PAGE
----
Who with his feare is put beſides his part,
Or ſome fierce thing repleat with too much rage,
Whoſe ſtrengths abondance weakens his owne heart;
So I for feare of truſt,forget to ſay,
The perfect ceremony of loues right,
And in mine owne loues ſtrength ſeeme to decay,
Ore-charg'd with burthen of mine owne loues might:
O let my books be then the eloquence,
And domb preſagers of my ſpeaking breſt,
Who pleade for loue,and look for recompence,
More then that tonge that more hath more expreſt.
  O learne to read what ſilent loue hath writ,
  To heare wit eies belongs to loues fine wiht.

   
     

 1. As an unperfect actor on the stage,    1. unperfect = not knowing his lines perfectly, inadequately rehearsed. Perhaps also a poor actor.
 2. Who with his fear is put beside his part,    2. with his fear = out of fear; accompanied by fear.
put beside his part = distracted so that he does not remember his part. To be beside oneself is to be in a state of mental turmoil.
 3. Or some fierce thing replete with too much rage,    3. some fierce thing = some wild animal;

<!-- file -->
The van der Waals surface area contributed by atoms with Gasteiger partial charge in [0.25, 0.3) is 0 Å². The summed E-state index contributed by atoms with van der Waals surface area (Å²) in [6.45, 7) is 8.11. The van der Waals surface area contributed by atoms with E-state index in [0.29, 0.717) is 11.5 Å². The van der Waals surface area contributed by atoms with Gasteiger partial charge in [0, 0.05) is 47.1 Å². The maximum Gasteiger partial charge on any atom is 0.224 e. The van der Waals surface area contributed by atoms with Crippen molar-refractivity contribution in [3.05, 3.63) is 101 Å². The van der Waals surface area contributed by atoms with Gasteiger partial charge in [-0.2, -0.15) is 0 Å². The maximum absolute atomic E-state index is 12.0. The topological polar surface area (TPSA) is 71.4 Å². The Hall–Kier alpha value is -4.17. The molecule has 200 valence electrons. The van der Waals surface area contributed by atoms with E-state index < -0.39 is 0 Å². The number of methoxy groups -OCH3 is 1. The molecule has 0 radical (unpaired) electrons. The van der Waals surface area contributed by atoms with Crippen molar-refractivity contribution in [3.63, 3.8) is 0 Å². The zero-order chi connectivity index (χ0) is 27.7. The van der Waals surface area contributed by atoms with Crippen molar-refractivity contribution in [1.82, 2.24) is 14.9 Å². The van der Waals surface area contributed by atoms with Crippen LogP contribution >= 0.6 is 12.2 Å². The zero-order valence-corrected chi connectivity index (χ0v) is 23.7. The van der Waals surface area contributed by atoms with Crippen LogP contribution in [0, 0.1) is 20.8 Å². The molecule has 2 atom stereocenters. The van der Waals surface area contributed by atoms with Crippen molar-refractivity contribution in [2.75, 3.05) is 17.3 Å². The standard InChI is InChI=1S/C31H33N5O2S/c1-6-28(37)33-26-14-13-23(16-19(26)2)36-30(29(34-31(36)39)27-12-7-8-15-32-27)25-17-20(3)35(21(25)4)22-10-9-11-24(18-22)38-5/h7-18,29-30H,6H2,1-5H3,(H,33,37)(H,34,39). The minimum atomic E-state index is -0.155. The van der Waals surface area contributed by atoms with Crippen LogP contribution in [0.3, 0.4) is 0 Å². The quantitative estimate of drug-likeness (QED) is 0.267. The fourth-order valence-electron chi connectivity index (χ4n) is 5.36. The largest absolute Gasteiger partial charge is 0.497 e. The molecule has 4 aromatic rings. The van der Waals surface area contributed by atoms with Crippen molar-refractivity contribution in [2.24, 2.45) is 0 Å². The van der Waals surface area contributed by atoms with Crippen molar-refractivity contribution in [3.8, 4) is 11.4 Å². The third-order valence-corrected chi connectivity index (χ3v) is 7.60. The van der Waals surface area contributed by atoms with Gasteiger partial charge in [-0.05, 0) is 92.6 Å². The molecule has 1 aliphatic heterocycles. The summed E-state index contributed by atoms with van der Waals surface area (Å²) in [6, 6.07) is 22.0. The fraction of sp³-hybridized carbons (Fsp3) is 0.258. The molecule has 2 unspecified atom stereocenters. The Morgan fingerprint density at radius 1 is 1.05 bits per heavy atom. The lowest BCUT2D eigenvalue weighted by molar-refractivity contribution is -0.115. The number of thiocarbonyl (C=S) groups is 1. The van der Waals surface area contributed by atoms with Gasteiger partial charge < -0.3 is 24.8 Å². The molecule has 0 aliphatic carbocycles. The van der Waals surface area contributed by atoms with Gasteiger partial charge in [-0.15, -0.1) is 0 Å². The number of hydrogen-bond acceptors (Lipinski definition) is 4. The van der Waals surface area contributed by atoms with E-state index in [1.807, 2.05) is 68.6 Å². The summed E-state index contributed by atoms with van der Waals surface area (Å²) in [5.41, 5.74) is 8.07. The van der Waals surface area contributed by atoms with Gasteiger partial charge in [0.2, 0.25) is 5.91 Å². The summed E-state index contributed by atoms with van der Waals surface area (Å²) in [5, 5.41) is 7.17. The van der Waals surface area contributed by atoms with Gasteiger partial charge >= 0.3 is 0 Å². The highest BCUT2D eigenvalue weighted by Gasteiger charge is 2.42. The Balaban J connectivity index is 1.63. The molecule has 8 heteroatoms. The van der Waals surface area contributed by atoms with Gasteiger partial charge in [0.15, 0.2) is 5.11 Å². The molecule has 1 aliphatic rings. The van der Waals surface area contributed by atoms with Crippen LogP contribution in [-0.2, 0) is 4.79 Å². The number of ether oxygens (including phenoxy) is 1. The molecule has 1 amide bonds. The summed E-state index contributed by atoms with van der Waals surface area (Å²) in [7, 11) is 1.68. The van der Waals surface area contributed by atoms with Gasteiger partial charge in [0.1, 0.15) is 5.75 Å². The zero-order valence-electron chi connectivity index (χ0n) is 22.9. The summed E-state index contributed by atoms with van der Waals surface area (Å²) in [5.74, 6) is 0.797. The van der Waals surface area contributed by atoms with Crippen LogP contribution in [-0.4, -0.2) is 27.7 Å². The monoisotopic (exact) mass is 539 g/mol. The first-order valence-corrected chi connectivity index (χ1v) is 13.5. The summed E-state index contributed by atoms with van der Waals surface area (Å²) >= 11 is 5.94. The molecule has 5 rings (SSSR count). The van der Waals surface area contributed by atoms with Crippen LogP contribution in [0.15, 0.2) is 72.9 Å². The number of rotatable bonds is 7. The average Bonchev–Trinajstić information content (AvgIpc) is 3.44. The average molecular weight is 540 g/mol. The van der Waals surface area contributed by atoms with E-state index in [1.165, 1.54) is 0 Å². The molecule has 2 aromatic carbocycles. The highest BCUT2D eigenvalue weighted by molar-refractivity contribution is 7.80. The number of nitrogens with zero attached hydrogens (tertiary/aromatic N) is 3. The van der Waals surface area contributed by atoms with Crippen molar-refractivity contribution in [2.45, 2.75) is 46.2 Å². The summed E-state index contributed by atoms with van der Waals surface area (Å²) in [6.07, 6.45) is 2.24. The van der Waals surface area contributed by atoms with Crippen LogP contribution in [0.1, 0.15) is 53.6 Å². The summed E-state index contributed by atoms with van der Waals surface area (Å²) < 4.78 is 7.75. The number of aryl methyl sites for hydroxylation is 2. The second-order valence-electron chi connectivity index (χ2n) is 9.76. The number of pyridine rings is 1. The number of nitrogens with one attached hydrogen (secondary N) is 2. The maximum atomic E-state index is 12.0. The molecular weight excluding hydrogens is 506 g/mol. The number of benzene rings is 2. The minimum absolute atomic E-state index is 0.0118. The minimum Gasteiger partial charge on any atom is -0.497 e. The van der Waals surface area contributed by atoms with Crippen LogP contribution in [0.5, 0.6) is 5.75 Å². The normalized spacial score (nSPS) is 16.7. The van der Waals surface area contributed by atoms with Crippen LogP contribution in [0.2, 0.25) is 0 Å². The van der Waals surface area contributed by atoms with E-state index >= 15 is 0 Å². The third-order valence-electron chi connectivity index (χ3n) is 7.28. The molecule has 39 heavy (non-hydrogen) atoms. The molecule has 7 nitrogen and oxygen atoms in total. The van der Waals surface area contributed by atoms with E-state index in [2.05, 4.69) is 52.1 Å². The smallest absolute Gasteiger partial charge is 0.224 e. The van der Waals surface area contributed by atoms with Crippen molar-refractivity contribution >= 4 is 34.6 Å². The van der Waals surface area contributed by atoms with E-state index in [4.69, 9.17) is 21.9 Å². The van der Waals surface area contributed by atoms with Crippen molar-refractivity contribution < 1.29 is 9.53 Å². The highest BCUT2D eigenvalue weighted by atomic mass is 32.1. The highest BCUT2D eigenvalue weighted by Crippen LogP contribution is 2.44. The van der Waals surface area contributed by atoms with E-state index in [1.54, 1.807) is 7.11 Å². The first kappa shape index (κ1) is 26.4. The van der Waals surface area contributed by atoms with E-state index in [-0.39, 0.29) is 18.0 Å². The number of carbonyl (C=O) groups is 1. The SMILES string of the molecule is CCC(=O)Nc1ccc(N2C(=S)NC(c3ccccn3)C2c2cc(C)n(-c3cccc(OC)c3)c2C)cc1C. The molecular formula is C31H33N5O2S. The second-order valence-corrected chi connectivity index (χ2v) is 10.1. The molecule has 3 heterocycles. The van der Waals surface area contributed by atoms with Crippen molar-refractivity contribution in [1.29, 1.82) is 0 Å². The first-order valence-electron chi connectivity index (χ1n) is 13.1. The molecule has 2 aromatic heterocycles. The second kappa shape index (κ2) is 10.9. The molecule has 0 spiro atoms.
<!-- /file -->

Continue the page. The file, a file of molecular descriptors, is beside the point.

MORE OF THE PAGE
replete with too much rage = being overfull of rage.
 4. Whose strength's abundance weakens his own heart;    4. The excess of rage gives the wild animal an abundance of strength, but it lacks control or direction, so that effectively it weakens the animal. The image is that of futility in defence.
heart = courage, determination.
 5. So I, for fear of trust, forget to say    5. for fear of trust = fearing to trust myself, or, afraid of the trust you have placed in me.

 6. The perfect ceremony of love's rite,

 

 

 

   6. perfect - echoes unperfect from l.1.
ceremony of love's rite = the celebration of our love with typical interchange of loving words. There is of course more than a hint here of the marriage ceremony and its declarations. Possibly also a hint of sexual hesitancy, traditional between new lovers, even though the focus is on the inability to speak. Q gives the spelling right, adding the suggestion of marital rights or rites. There could be a humorous side to this confession.
 7. And in mine own love's strength seem to decay,    7. The comparison with the over-angry beast continues. Possibly also a reference to impotence.

 8. O'ercharged with burthen of mine own love's might.
 
 

 

   8. O'ercharged with = overladen with; to charge an animal (a pack horse for example) is to load it.